Today, the Partnership for New York City submitted testimony to the Taxi and Limousine Commission Hearing on High-Volume For-Hire Service Provider Congestion Rules
Thank you Chair Heinzen and members of the Taxi and Limousine Commission (TLC) for the opportunity to submit written comments on the proposed high-volume for-hire service provider (HVFHSP) rules. The Partnership for New York City represents the city’s business leaders and largest private sector employers. We work together with government, labor and the nonprofit sector to maintain the city’s position as a global center for commerce and innovation.
We urge the TLC to hold off on adopting proposed regulations that would prevent the issuance of new for-hire vehicle (FHV) licenses and limit FHV travel without passengers in Manhattan below 96th street. In the past year, the FHV industry has had to absorb many new rules and charges including the congestion surcharge and new formulas for paying drivers. The TLC should allow time to assess the impact of these rules on the industry, its customers and mobility throughout the city before taking further action.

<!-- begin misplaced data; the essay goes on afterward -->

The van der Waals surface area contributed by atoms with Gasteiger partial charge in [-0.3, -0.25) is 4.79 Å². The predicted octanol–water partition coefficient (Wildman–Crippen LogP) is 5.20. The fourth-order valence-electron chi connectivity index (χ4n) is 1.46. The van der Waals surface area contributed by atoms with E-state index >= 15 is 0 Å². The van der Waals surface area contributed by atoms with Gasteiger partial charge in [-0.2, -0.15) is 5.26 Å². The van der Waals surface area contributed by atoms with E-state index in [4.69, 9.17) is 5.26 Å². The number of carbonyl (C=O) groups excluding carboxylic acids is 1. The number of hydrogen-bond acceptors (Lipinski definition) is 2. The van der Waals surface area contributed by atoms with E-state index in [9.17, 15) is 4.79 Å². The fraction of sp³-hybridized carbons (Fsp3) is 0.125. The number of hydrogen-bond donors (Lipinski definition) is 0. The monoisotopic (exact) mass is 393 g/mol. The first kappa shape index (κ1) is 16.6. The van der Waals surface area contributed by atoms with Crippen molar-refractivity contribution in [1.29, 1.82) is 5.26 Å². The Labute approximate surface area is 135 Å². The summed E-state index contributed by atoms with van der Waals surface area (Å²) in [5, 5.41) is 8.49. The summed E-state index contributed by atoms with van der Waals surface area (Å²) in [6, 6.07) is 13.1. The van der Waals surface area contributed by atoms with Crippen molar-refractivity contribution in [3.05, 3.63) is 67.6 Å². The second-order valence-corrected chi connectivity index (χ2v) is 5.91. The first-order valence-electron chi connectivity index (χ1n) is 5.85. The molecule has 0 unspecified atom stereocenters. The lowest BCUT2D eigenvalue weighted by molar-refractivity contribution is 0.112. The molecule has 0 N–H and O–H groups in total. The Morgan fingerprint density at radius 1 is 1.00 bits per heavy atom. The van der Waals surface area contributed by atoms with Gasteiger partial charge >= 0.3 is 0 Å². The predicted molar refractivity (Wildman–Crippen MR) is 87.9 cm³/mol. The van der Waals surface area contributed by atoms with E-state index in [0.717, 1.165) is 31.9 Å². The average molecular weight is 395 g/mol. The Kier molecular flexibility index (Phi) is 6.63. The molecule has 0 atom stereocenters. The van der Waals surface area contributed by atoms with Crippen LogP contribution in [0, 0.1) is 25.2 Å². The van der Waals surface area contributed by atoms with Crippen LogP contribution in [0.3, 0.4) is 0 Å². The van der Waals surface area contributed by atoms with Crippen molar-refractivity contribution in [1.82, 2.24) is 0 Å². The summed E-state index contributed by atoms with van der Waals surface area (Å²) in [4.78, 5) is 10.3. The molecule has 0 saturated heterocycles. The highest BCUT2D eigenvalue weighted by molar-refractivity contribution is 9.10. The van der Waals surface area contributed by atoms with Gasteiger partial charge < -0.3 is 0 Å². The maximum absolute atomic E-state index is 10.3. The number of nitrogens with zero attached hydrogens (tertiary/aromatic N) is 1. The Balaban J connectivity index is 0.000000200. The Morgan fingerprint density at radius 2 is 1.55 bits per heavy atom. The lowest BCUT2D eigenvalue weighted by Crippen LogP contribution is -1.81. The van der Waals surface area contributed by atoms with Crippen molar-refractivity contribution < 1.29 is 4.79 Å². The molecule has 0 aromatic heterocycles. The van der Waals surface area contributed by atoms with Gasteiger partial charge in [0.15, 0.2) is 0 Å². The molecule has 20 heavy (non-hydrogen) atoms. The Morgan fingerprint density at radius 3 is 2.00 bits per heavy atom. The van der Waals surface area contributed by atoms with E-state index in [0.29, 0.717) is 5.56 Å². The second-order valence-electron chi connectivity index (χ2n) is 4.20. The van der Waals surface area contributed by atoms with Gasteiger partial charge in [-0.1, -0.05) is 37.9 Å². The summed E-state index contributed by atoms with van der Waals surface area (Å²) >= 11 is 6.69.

For-hire vehicles have become a significant and valued part of transportation services in New York. As this industry matures, we should be seeking to ensure that it is competitive and responsive to needs of our very diverse communities. Over-regulation at this early stage in development of the industry risks market distortion and inadvertent bias for or against a business model or company.
FHVs are particularly important in transit deserts that are not well-served by public transit, where FHVs may be the only good option. To ensure adequate service to these areas, it is important that companies can license sufficient cars and drivers. The proposed cap on new licenses and driver pay rules may not support that objective. It is important to study how these rules affect citywide services before further regulating the industry.
Furthermore, high-occupancy FHVs should not be subject to the license cap or per capita charges that discourage shared rides. The TLC should exempt these vehicles in order to reduce congestion and advance environmental goals. The Partnership was an early supporter of congestion pricing and we are inaugural members of the OneNYC Advisory Board which has assisted in developing city initiatives that promote reduction in carbon emissions. Encouraging more shared rides in multi-passenger vehicles is part of these goals.